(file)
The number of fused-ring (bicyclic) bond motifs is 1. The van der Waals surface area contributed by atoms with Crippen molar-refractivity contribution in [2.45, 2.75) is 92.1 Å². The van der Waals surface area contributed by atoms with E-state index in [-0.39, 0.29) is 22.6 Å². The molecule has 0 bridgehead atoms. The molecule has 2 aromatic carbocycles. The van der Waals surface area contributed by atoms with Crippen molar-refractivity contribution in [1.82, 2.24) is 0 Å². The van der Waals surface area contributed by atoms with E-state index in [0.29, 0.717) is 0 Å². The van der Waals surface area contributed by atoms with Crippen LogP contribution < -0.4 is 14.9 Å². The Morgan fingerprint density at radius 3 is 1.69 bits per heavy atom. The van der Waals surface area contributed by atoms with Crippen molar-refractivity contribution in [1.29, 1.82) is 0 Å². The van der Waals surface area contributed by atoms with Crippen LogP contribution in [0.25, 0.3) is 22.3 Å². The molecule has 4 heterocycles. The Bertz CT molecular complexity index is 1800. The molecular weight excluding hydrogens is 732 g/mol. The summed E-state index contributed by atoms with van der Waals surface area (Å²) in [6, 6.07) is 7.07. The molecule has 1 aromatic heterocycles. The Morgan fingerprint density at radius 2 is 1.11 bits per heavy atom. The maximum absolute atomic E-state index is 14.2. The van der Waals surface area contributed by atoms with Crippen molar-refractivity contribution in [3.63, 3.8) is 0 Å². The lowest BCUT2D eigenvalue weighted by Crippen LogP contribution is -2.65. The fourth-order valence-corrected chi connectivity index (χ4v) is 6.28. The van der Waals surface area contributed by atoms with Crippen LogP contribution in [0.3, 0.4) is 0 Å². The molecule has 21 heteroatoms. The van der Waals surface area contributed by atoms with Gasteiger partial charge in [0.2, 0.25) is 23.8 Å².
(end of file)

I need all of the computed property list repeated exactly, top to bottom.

The number of fused-ring (bicyclic) bond motifs is 1. The van der Waals surface area contributed by atoms with Crippen molar-refractivity contribution in [2.45, 2.75) is 92.1 Å². The van der Waals surface area contributed by atoms with E-state index in [-0.39, 0.29) is 22.6 Å². The molecule has 0 bridgehead atoms. The molecule has 2 aromatic carbocycles. The van der Waals surface area contributed by atoms with Crippen molar-refractivity contribution in [1.82, 2.24) is 0 Å². The van der Waals surface area contributed by atoms with E-state index in [0.29, 0.717) is 0 Å². The van der Waals surface area contributed by atoms with Crippen LogP contribution < -0.4 is 14.9 Å². The Morgan fingerprint density at radius 3 is 1.69 bits per heavy atom. The van der Waals surface area contributed by atoms with Crippen molar-refractivity contribution in [1.29, 1.82) is 0 Å². The van der Waals surface area contributed by atoms with Crippen LogP contribution in [0.25, 0.3) is 22.3 Å². The molecule has 4 heterocycles. The Bertz CT molecular complexity index is 1800. The molecular weight excluding hydrogens is 732 g/mol. The summed E-state index contributed by atoms with van der Waals surface area (Å²) in [6, 6.07) is 7.07. The molecule has 1 aromatic heterocycles. The Morgan fingerprint density at radius 2 is 1.11 bits per heavy atom. The maximum absolute atomic E-state index is 14.2. The van der Waals surface area contributed by atoms with Crippen molar-refractivity contribution in [3.63, 3.8) is 0 Å². The lowest BCUT2D eigenvalue weighted by Crippen LogP contribution is -2.65. The fourth-order valence-corrected chi connectivity index (χ4v) is 6.28. The van der Waals surface area contributed by atoms with Crippen LogP contribution in [0.3, 0.4) is 0 Å². The molecule has 21 heteroatoms. The van der Waals surface area contributed by atoms with Gasteiger partial charge in [0.2, 0.25) is 23.8 Å².